As usual, Harley-Davidson introduced its new models for the coming year ‘way ahead of everyone else. For 2010, the company is claiming that this is the biggest model launch in its history, with nine new products in total, on six different model platforms. That said, Harley is still falling back onto tradition for much of its inspiration, and refinements, rather than drastic overhauls still carries the day. Here are some highlights.
– Street Glide. Also known as the FLHX, this ElectraGlide derivative gets a makeover for the new year. Among other things, it receives a new two-into-one exhaust system, resized 18-inch front wheel, lowered rear suspension and a variety of cosmetic upgrades. Power is still provided by a fuel-injected 96 cubic-inch air-cooled V-twin mated to a six-speed transmission, and brakes are four-piston discs front and back. The fuel tank carries just under 23 litres of premium-grade gas, and the Street Glide is aimed at those riders who want to announce their presence in town while having the option to chase the horizon. Harley hasn’t announced all its prices for Canada , but in the U.S., the Street Glide will start at just under $19,000. Options include ABS, electronic cruise control, and various paint schemes.
– Fat Boy Lo. One of Harley’s more popular models, the Fat Boy has been tweaked, altered, stylized, and customized since its introduction, in the early 1990s. This time around, it gets an optional body slam and black paint job, and with this version – or FLSTFB – offers one of the lowest seat heights in Harley’s entire line-up….some 669 mm. Power is delivered by a 96 cubic-inch V-Twin with built-in engine counter-balancers. Although it has the same displacement as other big twins in the model range, this engine is not the same, and is used throughout the Softail line-up. The garden variety Fat Boy soldiers on more or less intact from 2009. US MSRP for the Fat Boy Lo is $16,299.
– Dyna Wide Glide. Originally, the Dyna line of Harleys was meant to appeal to riders who like to grab a fistful now and then and actually lean the bike through the corners. Some still do, but the 2010 Wide Glide is strictly for cruisin’, baby. This is Harley’s version of an "old school" custom, with lowered front and rear suspension, internally wired handlebars, LED rear lights, and a special available flame paint job. Price in Canada: $18,619 to start.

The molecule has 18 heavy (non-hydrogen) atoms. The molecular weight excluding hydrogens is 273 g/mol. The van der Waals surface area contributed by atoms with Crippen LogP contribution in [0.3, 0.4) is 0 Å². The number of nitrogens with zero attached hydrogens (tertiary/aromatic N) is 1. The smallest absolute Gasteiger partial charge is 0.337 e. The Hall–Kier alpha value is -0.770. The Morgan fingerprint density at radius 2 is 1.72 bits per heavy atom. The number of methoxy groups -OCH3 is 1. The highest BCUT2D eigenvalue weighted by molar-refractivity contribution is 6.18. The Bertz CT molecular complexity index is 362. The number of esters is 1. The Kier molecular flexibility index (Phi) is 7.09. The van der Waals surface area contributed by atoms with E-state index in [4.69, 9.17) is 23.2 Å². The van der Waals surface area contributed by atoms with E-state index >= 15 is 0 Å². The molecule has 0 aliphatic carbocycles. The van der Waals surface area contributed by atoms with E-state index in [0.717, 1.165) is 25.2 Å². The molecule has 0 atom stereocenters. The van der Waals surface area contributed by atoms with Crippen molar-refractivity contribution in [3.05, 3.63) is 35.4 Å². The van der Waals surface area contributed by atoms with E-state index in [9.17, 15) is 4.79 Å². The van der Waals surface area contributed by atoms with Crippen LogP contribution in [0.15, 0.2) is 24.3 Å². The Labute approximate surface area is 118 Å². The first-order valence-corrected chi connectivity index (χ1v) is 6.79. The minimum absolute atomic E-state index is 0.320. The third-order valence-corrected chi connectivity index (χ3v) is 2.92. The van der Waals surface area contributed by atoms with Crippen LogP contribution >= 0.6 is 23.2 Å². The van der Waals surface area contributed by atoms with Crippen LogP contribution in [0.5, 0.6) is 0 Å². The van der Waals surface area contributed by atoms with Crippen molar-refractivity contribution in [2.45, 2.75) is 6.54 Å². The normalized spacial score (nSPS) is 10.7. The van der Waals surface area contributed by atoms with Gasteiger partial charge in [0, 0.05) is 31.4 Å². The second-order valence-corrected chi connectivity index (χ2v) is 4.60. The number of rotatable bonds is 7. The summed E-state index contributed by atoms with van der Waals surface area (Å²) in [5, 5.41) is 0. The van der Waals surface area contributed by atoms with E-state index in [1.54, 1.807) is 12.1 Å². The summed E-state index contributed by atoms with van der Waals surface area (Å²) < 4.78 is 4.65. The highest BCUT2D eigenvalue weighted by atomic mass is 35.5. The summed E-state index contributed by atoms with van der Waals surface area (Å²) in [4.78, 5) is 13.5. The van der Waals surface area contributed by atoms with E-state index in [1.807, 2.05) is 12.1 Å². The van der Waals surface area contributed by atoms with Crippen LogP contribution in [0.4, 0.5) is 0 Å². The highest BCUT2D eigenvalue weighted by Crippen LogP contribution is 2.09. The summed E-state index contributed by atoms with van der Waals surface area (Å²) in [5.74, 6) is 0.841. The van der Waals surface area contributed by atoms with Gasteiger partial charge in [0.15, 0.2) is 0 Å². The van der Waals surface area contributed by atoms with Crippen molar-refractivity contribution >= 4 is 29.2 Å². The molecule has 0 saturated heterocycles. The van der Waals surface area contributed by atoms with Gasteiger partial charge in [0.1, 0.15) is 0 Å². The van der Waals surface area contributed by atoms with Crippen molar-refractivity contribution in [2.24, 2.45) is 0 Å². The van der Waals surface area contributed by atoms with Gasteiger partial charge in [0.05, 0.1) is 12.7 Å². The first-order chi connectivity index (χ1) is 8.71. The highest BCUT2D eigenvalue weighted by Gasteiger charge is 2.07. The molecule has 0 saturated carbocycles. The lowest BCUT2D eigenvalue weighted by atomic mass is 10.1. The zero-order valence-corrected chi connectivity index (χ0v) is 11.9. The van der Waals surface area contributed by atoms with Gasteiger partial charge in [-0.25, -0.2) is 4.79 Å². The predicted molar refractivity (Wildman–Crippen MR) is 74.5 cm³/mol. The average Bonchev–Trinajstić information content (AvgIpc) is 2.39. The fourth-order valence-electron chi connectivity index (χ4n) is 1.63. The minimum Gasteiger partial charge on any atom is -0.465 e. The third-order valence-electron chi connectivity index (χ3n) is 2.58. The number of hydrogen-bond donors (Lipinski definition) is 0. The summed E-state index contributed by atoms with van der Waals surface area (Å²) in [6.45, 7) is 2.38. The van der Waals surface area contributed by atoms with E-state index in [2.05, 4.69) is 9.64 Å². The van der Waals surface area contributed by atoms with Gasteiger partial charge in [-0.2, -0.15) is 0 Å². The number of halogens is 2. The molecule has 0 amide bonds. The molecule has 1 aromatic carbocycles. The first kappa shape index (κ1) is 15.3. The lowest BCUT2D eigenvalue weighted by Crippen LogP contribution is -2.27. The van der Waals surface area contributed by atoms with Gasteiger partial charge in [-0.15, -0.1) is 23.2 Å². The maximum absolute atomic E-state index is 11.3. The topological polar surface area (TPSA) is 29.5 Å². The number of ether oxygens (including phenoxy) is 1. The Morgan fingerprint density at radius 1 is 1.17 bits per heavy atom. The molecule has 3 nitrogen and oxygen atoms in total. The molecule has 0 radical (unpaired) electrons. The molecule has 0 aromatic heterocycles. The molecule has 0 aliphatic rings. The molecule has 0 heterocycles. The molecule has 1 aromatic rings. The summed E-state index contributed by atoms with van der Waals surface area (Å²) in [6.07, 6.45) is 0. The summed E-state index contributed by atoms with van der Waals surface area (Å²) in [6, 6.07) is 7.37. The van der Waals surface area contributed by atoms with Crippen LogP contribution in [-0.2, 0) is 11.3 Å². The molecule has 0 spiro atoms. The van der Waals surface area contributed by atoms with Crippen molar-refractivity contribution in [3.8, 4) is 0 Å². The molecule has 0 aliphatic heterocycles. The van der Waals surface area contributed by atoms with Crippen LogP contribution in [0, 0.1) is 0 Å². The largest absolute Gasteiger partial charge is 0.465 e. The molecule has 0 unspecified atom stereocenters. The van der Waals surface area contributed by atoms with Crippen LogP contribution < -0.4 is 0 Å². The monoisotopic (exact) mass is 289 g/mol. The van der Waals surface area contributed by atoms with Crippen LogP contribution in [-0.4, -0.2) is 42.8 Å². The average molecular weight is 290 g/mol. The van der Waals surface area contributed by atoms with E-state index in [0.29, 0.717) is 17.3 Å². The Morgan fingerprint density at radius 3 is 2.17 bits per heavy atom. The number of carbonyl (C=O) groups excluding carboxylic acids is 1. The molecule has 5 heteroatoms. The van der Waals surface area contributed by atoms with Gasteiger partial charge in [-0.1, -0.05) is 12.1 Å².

– ElectraGlide Ultra Limited. This is Harley’s touring flagship, with every engineering feature and modcon the company can provide. Power is delivered via a 103 cubic inch V-Twin, which delivers a reputed 10 per cent more power than the garden-variety 96 cubic-incher. Standard kit includes electronic cruise control, heated handlebar grips, an 80-watt stereo system, CB radio, adjustable wind deflectors, Brembo disc brakes with ABS, and a power point for recharging cell phones and various other electronic doo-dads. In Canada, the Ultra Limited – or FLHTK – will start at $31,719.
– Road Glide Custom. (Pictured) Another variation on the FLH platform, this time with the distinctive "shark nose" fairing. This is a frame-mounted wind protector and can trace its lineage back to the mid-1980s. For 2010, the Road Glide Custom – or FLTRX – gets a lowered rear suspension set-up, new wheels, lower profile tires, re-designed seat, re-styled handlebars, and a new two-into-one exhaust system. This is the quintessential "bagger" and features a stereo system, electronic cruise control, and hard bags. Price in the US: $18,999 to start.
– Street Glide Trike. Not to be confused with the two-wheeled Street Glide, this three-wheeler is essentially a stripped-down/customized version of the Tri-Glide, which was introduced last year. Power is provided by the same 103 cubic inch engine found in the ElectraGlide Custom, and it’s mated to a six-speed transmission….like all the big twins. Reverse is not standard equipment, but is available for an additional $1540. A rear-mounted storage bin provides some 121 litres of cargo room, and the Trike is fitted with Harley’s unmistakable "bat wing" fork- mounted front fairing. US price: $26,999.
– CVO. This is Harley’s skunk works division, and what they do here is take an existing model, dial up the performance level, apply glitzy paint and accessories, and give each one a special number. CVO models are much more expensive than the regular bikes….the CVO ElectraGlide Ultra Classic costs $36,000 US, for example, which is at least $4500 more than a stock version. But CVO bikes are made in limited numbers, which does give them some degree of exclusivity. For the new year, CVO has wrought its magic on the Fat Bob, ElectraGlide Ultra Classic, Street Glide, and Softail Convertible models.
The other bit of news coming out of Milwaukee is that Harley, like just about everyone else, is feeling the pinch. It recently laid off some 1000 employees, and is making its bikes in smaller quantities than before. For the first time in at least ten years, Harley has also seen its share of the U.S. market drop below 50 per cent.